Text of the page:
The New London Hospital Association, Inc. v. Town of Newport

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Justia Opinion Summary

Plaintiff The New London Hospital Association, Inc. (Hospital), challenged a superior court's grant of summary judgment in favor of defendant Town of Newport (Town), in the Hospital’s appeal of the Town’s denial of the Hospital’s application for a charitable tax exemption, and denying the Hospital’s motion to amend its complaint. At a meeting held on August 29, 2016, the Newport Board of Selectmen (board) voted to deny the Hospital’s application for the 2016 tax year “because the application for the exemption was untimely and because the level of charity care provided by the hospital is very small and it is a fee for service operation.” The Town informed the Hospital of the board’s decision by letter dated September 7, 2016. Aside from the filing of a related tax form on May 23, 2016, the parties did not communicate at all regarding the Hospital’s application for a charitable exemption for tax year 2016 between the date the Form A-9 was filed and the date the application was denied by the board. The Hospital did not dispute its form was untimely filed. However, the Hospital argued the Town waived any objection to the timeliness of the Hospital’s application, and because the Hospital was able to satisfy the statutory standard of accident, mistake or misfortune. While the summary judgment motion was pending, the Hospital moved to amend its complaint to add a claim alleging an equal protection violation based upon the Town’s administrative policy, uncovered by the Hospital during discovery, of notifying particular entities, not including the Hospital, of approaching filing deadlines for tax exemptions. The trial court denied the Hospital’s motion, ruling that the amendment introduced an entirely new cause of action, would call for substantially different evidence, and would not cure the defect in the complaint. After review, the New Hampshire Supreme Court determined the trial court properly granted the Town's motion for summary judgment, and sustainably exercised its discretion in denying the Hospital's motion to amend.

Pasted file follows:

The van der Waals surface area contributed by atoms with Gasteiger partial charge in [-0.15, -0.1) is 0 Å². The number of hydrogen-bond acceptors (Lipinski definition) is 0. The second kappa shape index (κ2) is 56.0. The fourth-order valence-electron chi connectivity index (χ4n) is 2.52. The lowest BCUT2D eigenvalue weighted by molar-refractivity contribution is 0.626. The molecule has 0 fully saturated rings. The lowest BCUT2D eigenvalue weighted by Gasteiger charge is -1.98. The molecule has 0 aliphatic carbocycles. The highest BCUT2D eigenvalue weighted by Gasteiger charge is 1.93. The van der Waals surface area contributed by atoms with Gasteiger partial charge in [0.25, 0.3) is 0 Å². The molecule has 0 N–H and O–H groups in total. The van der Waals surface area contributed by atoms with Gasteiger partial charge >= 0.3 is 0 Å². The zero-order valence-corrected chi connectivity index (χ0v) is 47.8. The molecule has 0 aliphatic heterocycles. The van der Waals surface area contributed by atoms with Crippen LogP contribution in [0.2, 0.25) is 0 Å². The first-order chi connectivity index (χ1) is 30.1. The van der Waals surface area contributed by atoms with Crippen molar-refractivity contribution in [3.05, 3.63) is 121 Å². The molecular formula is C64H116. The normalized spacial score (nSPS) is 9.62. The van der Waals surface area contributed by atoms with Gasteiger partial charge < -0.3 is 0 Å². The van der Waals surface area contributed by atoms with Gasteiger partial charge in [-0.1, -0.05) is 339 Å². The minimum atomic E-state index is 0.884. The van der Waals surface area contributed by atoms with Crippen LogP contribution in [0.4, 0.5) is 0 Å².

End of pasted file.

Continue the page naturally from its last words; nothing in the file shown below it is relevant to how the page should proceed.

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NOTICE: This opinion is subject to motions for rehearing under Rule 22 as well as formal revision before publication in the New Hampshire Reports. Readers are requested to notify the Reporter, Supreme Court of New Hampshire, One Charles Doe Drive, Concord, New Hampshire 03301, of any editorial errors in order that corrections may be made before the opinion goes to press. Errors may be reported by e-mail at the following address: reporter@courts.state.nh.us. Opinions are available on the Internet by 9:00 a.m. on the morning of their release. The direct address of the court’s home page is: http://www.courts.state.nh.us/supreme. THE SUPREME COURT OF NEW HAMPSHIRE ___________________________ Sullivan No. 2019-0616 THE NEW LONDON HOSPITAL ASSOCIATION, INC. v. TOWN OF NEWPORT Argued: October 20, 2020 Opinion Issued: February 9, 2021 Devine, Millimet & Branch, Professional Association, of Manchester (Matthew R. Johnson and Lynnette V. Macomber on the brief, and Mr. Johnson orally), for the plaintiff. Hage Hodes, P.A., of Manchester (Jamie N. Hage and Katherine E. Hedges on the brief, and Mr. Hage orally), and Drummond Woodsum & MacMahon, of Lebanon (Adele M. Fulton and Matthew C. Decker on the brief), for the defendant. HANTZ MARCONI, J. The plaintiff, The New London Hospital Association, Inc. (Hospital), challenges orders of the Superior Court (Tucker, J.) granting summary judgment in favor of the defendant, Town of Newport (Town), in the Hospital’s appeal from the Town’s denial of the Hospital’s application for a charitable tax exemption and denying the Hospital’s motion to amend its complaint. We affirm. I. The trial court found, or the record supports, the following facts. The Hospital owns and operates the Newport Health Center located in Newport. On May 19, 2016, the Hospital filed a Board of Tax and Land Appeals (BTLA) Form A-9 with the Town to claim a charitable tax exemption for tax year 2016. Pursuant to RSA 72:23-c, I (2012), the Form A-9 must be filed annually on or before April 15. At a meeting held on August 29, 2016, the Newport Board of Selectmen (board) voted to deny the Hospital’s application for the 2016 tax year “because the application for the exemption was untimely and because the level of charity care provided by the hospital is very small and it is a fee for service operation.” The Town informed the Hospital of the board’s decision by letter dated September 7, 2016. Aside from the filing of a related tax form on May 23, 2016, the parties did not communicate at all regarding the Hospital’s application for a charitable exemption for tax year 2016 between the date the Form A-9 was filed and the date the application was denied by the board. The Hospital timely appealed the board’s decision to the superior court. The Town moved for summary judgment arguing, in relevant part, that it is undisputed that the Hospital’s application was untimely filed, and that the Hospital offered no evidence of accident, mistake or misfortune to the board as an excuse for the delay, thereby failing to pursue the only statutory exception for a late filing. See RSA 72:23-c, I. The Hospital objected to the Town’s motion, but did not dispute that the Form A-9 was untimely filed. The Hospital argued that the Town’s motion should be denied because the Town waived any objection to the timeliness of the Hospital’s application, and because the Hospital was able to satisfy the statutory standard of accident, mistake or misfortune. The trial court granted the Town’s motion and ruled that the Hospital’s application for a charitable exemption for the 2016 tax year was properly denied because the application was untimely filed under RSA 72:23-c, I. The trial court also determined that the Hospital had waived the argument that its late filing was caused by accident, mistake or misfortune because the Hospital did not present that argument to the board. While the summary judgment motion was pending, the Hospital moved to amend its complaint to add a claim alleging an equal protection violation based upon the Town’s administrative policy, uncovered by the Hospital during discovery, of notifying particular entities, not including the Hospital, of approaching filing deadlines for tax exemptions. The trial court denied the Hospital’s motion, ruling that the amendment introduced an entirely new cause of action, would call for substantially different evidence, and would not cure the defect in the complaint. The Hospital moved for reconsideration. Adhering to the same reasoning as set forth in its previous order, the trial court denied the motion. This appeal followed. 2 II. A. Grant of the Town’s Motion for Summary Judgment We first review the trial court’s grant of summary judgment in favor of the Town. When reviewing a trial court’s grant of summary judgment, we consider the affidavits and other evidence, and all inferences properly drawn from them, in the light most favorable to the non-moving party. Dent v. Exeter Hosp., 155 N.H. 787, 791 (2007). If our review of the evidence does not reveal any genuine issue of material fact, and if the moving party is entitled to judgment as a matter of law, we will affirm the trial court’s decision. Id. at 792. An issue of fact is “material” for purposes of summary judgment if it affects the outcome of the litigation under the applicable substantive law. Id. We review the trial court’s application of the law to the facts de novo. Id. To the extent we are required to interpret applicable statutes, our review is de novo. ElderTrust of Fla. v. Town of Epsom, 154 N.H. 693, 696 (2007). RSA 72:23-c, I, which governs the filing for a charitable tax exemption, provides, in pertinent part: Every religious, educational and charitable organization . . . shall annually, on or before April 15, file a list of all real estate and personal property owned by them on which exemption from taxation is claimed, upon a form [Form A-9] prescribed and provided by the board of tax and land appeals, with the selectmen or assessors . . . . If any organization, otherwise qualified to receive an exemption, shall satisfy the selectmen or assessors that they were prevented by accident, mistake or misfortune from filing an application on or before April 15, the officials may receive the application at a later date and grant an exemption thereunder for that year; but no such application shall be received or exemption granted after the local tax rate has been approved for that year. RSA 72:23-c, I. The plain language of the statute requires that the Form A-9 exemption claim “shall” be filed annually on or before April 15. Id. The use of the word “shall” indicates a legislative mandate. Anderson v. Robitaille, 172 N.H. 20, 24 (2019). The lone statutory exception to the April 15 deadline — and the only circumstances under which local officials are extended discretion to accept a late filing — is available if the applicant “shall satisfy the selectmen or assessors” that the late filing was due to accident, mistake or misfortune. RSA 72:23-c, I. There is no dispute that the Hospital’s Form A-9 for tax year 2016, which was filed on May 19, 2016, was untimely filed. Additionally, the record is devoid of any indication that the Hospital argued to the board that the delay in filing the Form A-9 was due to accident, mistake or misfortune. Thus, the 3 trial court properly ruled that the Hospital’s application was untimely and that the Hospital waived any argument that its late filing was a result of accident, mistake or misfortune. The Hospital argues that, despite its untimely filing, the board “received” the Hospital’s application for purposes of RSA 72:23-c, I, because the Town physically received the Hospital’s Form A-9 and did not bring any potential defects in the filing to the Hospital’s attention, and because the board ruled on the merits of the application. The Hospital contends that, by reaching the merits of the application, the board found that the delay was due to accident, mistake or misfortune and chose to waive the filing deadline. Although we agree that the board not only determined that the application was untimely but also that “the level of charity care provided by the hospital is very small and it is a fee for service operation,” the board may exercise discretion to review an untimely filed Form A-9 only if the applicant has satisfied the board that the late filing was due to accident, mistake or misfortune. RSA 72:23-c, I. As the trial court correctly observed, the statute places the burden on the taxpayer to convince the board that the specified circumstances caused the taxpayer to file late. See id. Here, the Hospital provided no evidence for the board to consider whether the late filing was due to accident, mistake or misfortune. Nor can it be inferred from the record that the board impliedly made such a finding, because it expressly denied the application as untimely before observing that the application lacked merit. Cf. Pelham Plaza v. Town of Pelham, 117 N.H. 178, 180-82 (1977). The board’s explicit ruling denying the application as untimely weighs against any inference that the board impliedly found that the timeliness requirement was somehow waived or satisfied. Similarly, the Town’s knowledge of the Hospital’s intention to pursue an exemption by way of the untimely filed Form A-9, together with the board’s failure to raise any issue of timeliness until the application was denied months later, does not create such an inference. The “mere intention to file, even with an awareness on the part of the Town, is not sufficient to overcome the requirements of RSA 72:23-c.” Society for the Preservation of Rockwood Pond v. Town of Fitzwilliam, Nos. 19096-2001EX and 19097-2001PT, 2003 WL 1935841 (N.H. Bd. Tax Land App. 2003). On this record, neither the statutory deadline nor the statutory exception thereto was satisfied. Accordingly, under these circumstances, the board was not required to “receive the application at a later date and grant an exemption thereunder for that year.” RSA 72:23-c, I. The Hospital argues, nevertheless, that, because the board reached the merits of the application, the trial court erred by not doing the same and applying the ElderTrust factors to determine, de novo, whether the Hospital qualifies as a charitable organization pursuant to RSA 72:23, V (Supp. 2020). See ElderTrust, 154 N.H. at 697-98. However, as noted above and observed by the trial court, the Hospital did not satisfy the only provision of the statute that provided the board with the discretion to waive the mandatory filing deadline 4 and consider the merits of the application. Based upon the record before us, we conclude that the trial court did not err in upholding the board’s timeliness decision without reaching the merits of the Hospital’s application. See Pelham Plaza, 117 N.H. at 183. The Hospital next argues that the trial court’s ruling was based upon an overly-technical construction of the relevant statutes. We have observed that “‘the legislative purpose to encourage charitable institutions is not to be thwarted by a strained, over-technical and unnecessary construction.’” Marist Bros. of N.H. v. Town of Effingham, 171 N.H. 305, 309-10 (2018) (quoting Town of Peterborough v. MacDowell Colony, 157 N.H. 1, 5 (2008)). However, this rule of construction is applied to the determination of whether an entity qualifies as a charitable institution. See id. at 309-11 (addressing whether entity qualifies as charitable institution under RSA 72:23, V); MacDowell Colony, 157 N.H. at 4-6 (same); Trustees &c. Academy v. Exeter, 90 N.H. 472, 504 (1940) (stating that strict construction of the statute “does not best construe the expression of legislative will” when “determining whether a particular charity is within an exempt classification”). This principle is irrelevant to the trial court’s review of the board’s decision to deny the Hospital’s application as untimely pursuant to RSA 72:23-c, I. Strict adherence to the legislature’s deadline for charitable exemption applications does not contravene the statute’s purpose. See Langford v. Town of Newton, 119 N.H. 470, 472 (1979) (explaining that the main purpose of inventory filing requirement is to assist authorities in the efficient performance of their duties by providing an accurate and comprehensive list of the community’s taxable property). The Hospital argues, however, that pursuant to RSA 72:34-a (Supp. 2020), the trial court should have applied a de novo standard of review to the Hospital’s appeal and, had it done so, the court could have reviewed the Hospital’s reasons for its untimely filing. Under the de novo standard, the Hospital asserts, the trial court had an obligation to consider the Hospital’s argument that its untimely filing was the result of accident, mistake or misfortune because the court’s “review [was] not limited to a particular record.” The Hospital contends that, if the trial court had considered the justification for the late filing, it would have found disputed issues of material fact precluding summary judgment on that issue. We disagree. The statute requires evidence of accident, mistake or misfortune to be presented exclusively to the board; it does not authorize the trial court to consider such evidence in the first instance. See RSA 72:23-c, I. The Hospital relies on three decisions of the BTLA to support its contention that the court erred by failing to review the Hospital’s justification for its untimely filing. Two of these cases are inapposite because the issue in those cases was the municipalities’ failure to consider the proffered reasons for the untimely filing. See Sanbornville United Methodist Church v. Town of Wakefield, No. 28535-17EX, 2018 WL 1830922 (N.H. Bd. Tax Land App. 2018) 5 (reversing the Town’s denial of the taxpayer’s application as untimely because the board of assessors failed to consider the record evidence of the taxpayer’s explanation to the board that the untimely filing was due to accident, mistake or misfortune); Union Congregational Church v. Town of Wakefield, No. 2856017EX, 2018 WL 1830924 (N.H. Bd. Tax Land App. 2018) (reversing the Town’s denial of the taxpayer’s application as untimely because the board of assessors failed to consider whether the untimely filing was due to accident, mistake or misfortune despite the taxpayer having filed a “‘letter asking for forgiveness’” with the Town offering such an explanation). In contrast, the Town here had been offered no explanation to review. The third BTLA decision is no more helpful to the Hospital’s position because the town in that case did not, as here, decide the timeliness issue. See Society for the Preservation of Rockwood Pond, 2003 WL 1935841 (N.H. Bd. Tax Land App. 2003). The Hospital also argues that the court erred in concluding that its timeliness argument had been “waived” for purposes of appeal. The Hospital asserts that the court’s conclusion was error because the Hospital in no way expressed, through language or conduct, an intent to waive the right to make the argument that the Hospital’s Form A-9 was untimely filed due to accident, mistake or misfortune. However, the Hospital misconstrues the court’s order. The trial court determined that the argument was “waived” for purposes of appeal because the Hospital “did not argue ‘accident, mistake, or misfortune’ to the board” or “present the board with circumstances that justified the delay.” Thus, the court’s decision rested on the Hospital’s failure to make the argument to the board following which no judicial review was possible. In summary, the undisputed facts on the record before us are that the Hospital filed the Form A-9 after the statutory deadline had passed and made no attempt to satisfy the only exception to the deadline provided by the statute. Accordingly, even drawing all inferences from the record before us in the light most favorable to the Hospital, see Dent, 155 N.H. at 791, we conclude that the trial court did not err in ruling that the board properly denied the Hospital’s application as untimely. See RSA 72:23-c, I; Pelham Plaza, 117 N.H. at 183. B. Denial of the Hospital’s Motion to Amend We turn next to whether the trial court erred in denying the Hospital’s motion to amend its complaint to add a claim alleging a violation of its rights to equal protection of the laws due to the Town’s disparate treatment of charitable institutions. Generally, a court should allow amendments to pleadings to correct technical defects but need only allow substantive amendments when necessary to prevent injustice. Keshishian v. CMC Radiologists, 142 N.H. 168, 175 (1997); see RSA 514:9 (2007) (granting trial court discretion to permit substantive amendments to pleadings “in any stage of the proceedings, upon such terms as the court shall deem just and reasonable, when it shall appear to the court that it is necessary for the prevention of injustice; but the rights of 6 third persons shall not be affected thereby”). Accordingly, liberal amendment of pleadings is permitted unless the changes would surprise the opposing party, introduce an entirely new cause of action, or call for substantially different evidence. Sanguedolce v. Wolfe, 164 N.H. 644, 647-48 (2013). An amendment may also be denied if it would not cure the defect in the complaint. Id. at 648. Whether to allow a party to amend its pleadings rests in the sound discretion of the trial court, and we will not disturb the trial court’s decision absent an unsustainable exercise of discretion. Id. When reviewing whether a ruling made by the trial court is a proper exercise of judicial discretion, we determine whether the record establishes an objective basis sufficient to sustain the discretionary judgment made. In the Matter of Silva & Silva, 171 N.H. 1, 4 (2018). For the reasons discussed below, we conclude that the record establishes an objective basis to sustain the trial court’s discretionary judgment in this case. The trial court denied the motion to amend on the grounds that the proposed amendment introduced an entirely new cause of action, called for substantially different evidence, and would not cure the defect in the complaint. The Hospital argues that the trial court’s decision was an unsustainable exercise of discretion contrary to New Hampshire’s rule of liberally permitting amendments to pleadings, because: (1) the court denied the Hospital’s first motion to amend; (2) the Hospital’s motion was based on new evidence uncovered during discovery; (3) the proposed amendment does not assert a new cause of action or require substantially different evidence; and (4) the court failed to consider whether the amendment would be necessary to prevent injustice while imposing no prejudice on the Town. We are not persuaded that the court’s denial of the motion was error simply because it was the Hospital’s first time moving for amendment to the complaint or because the motion was based upon evidence newly obtained during discovery. In support of this argument, the Hospital relies upon cases from other jurisdictions for the proposition that when a motion to amend pleadings is filed for the first time, it is generally granted, especially when it is based upon new evidence obtained during discovery. See Thompson v. New York Life Ins. Co., 644 F.2d 439, 444 (5th Cir. 1981) (observing that policy of freely allowing amendment “is certainly strongest where the motion challenged is the first motion to amend”); Baxter Intern. Inc. v. Cobe Lab., Inc., No. 89 C 9460, 1991 WL 280054, at *2-*3 (N.D. Ill. December 18, 1991) (stating that policy of freely allowing amendments to pleadings is strongest when a party is attempting to amend for the first time and finding excusable delay in requested amendment where new facts were revealed during discovery); Anderson v. Cigna Healthcare of Maine, No. CV-04-685, 2005 WL 3340127, at *2-*3 (Me. Super. Ct. 2005) (granting plaintiff’s motion to amend based upon new evidence arising during discovery partly because there were three months of discovery left for defendant to prepare a defense at the time the motion was filed). 7 None of the cases cited by the Hospital, however, establishes a bright-line rule that the court must grant a motion to amend because it is the first such motion to be filed by a party, or because the motion was based upon new evidence obtained during discovery. Of course, the factors identified by the Hospital may be considered by the trial court in exercising its discretion to grant or deny a motion to amend, see, e.g., Kalil v. Town of Dummer Zoning Bd. of Adjustment, 159 N.H. 725, 728-29 (2010); Dent, 155 N.H. at 797; Bennett v. ITT Hartford Group, 150 N.H. 753, 760 (2004), but their presence does not compel such a ruling. The Hospital argues that the record does not support the trial court’s conclusion that the equal protection claim sought to be added by the amendment constituted a new cause of action, would require substantially different evidence, and would not cure the defect in the complaint. Although the trial court concluded that the proposed amendment satisfies “all three factors that weigh against granting it,” any one factor is sufficient to support the denial of a proffered amendment. See Sanguedolce, 164 N.H. at 647-48. The Hospital contends that the tax appeal contained in the initial complaint and the equal protection claim amendment constitute the same cause of action because the equal protection claim arose from the same factual transaction as the tax appeal. We disagree. The pertinent facts giving rise to the tax appeal concern the Hospital’s filing of the application, the board’s denial of the application as untimely, and the arguments presented (or not) to the board on that issue. In contrast, the facts giving rise to the equal protection claim concern the Town’s administrative policy of sending notices to entities that have received charitable tax exemptions in prior years to remind them of approaching filing deadlines for the current year, but not sending the same notice to entities that either have not applied or were denied a charitable tax exemption in the past. The Hospital’s claim that the Town’s administrative policy unlawfully treats entities within its jurisdiction unequally is distinct from the claim that the Hospital was erroneously denied a tax exemption on an untimely application. Thus, the record objectively supports the trial court’s conclusion that the proposed amendment sought to include a new cause of action. See Sanguedolce, 164 N.H. at 647-48; Coan v. N.H. Dep’t of Env’t Servs., 161 N.H. 1, 4, 11 (2010). The Hospital argues that granting the amendment would not result in prejudice to the Town, and that amendment of the complaint was necessary in this case to prevent “the injustice of allowing the Town to benefit from its own differential treatment of taxpayers.” As the Hospital observes, the trial court’s order includes no explicit findings on either factor. While specific findings would help to guide our review, the court held a hearing on the motion to amend and, based on the arguments presented, could have reasonably concluded that requiring the Town to engage in new discovery and to prepare 8 to defend an entirely different claim than the one originally filed, on which the court was about to render summary judgment in the Town’s favor, would be unfairly prejudicial to the Town. See Bennett, 150 N.H. at 760 (affirming trial court’s finding that “the amendment was a substantive amendment that would initiate new fact discovery and, thereby, prejudice [the non-moving party]”). Nor is it apparent from this record that the denial of the motion to amend would result in grave injustice to the Hospital. See Kalil, 159 N.H. at 729. For the foregoing reasons, we conclude that the trial court properly granted the Town’s motion for summary judgment and sustainably exercised its discretion in denying the Hospital’s motion to amend. Affirmed. HICKS, BASSETT, and DONOVAN, JJ., concurred. 9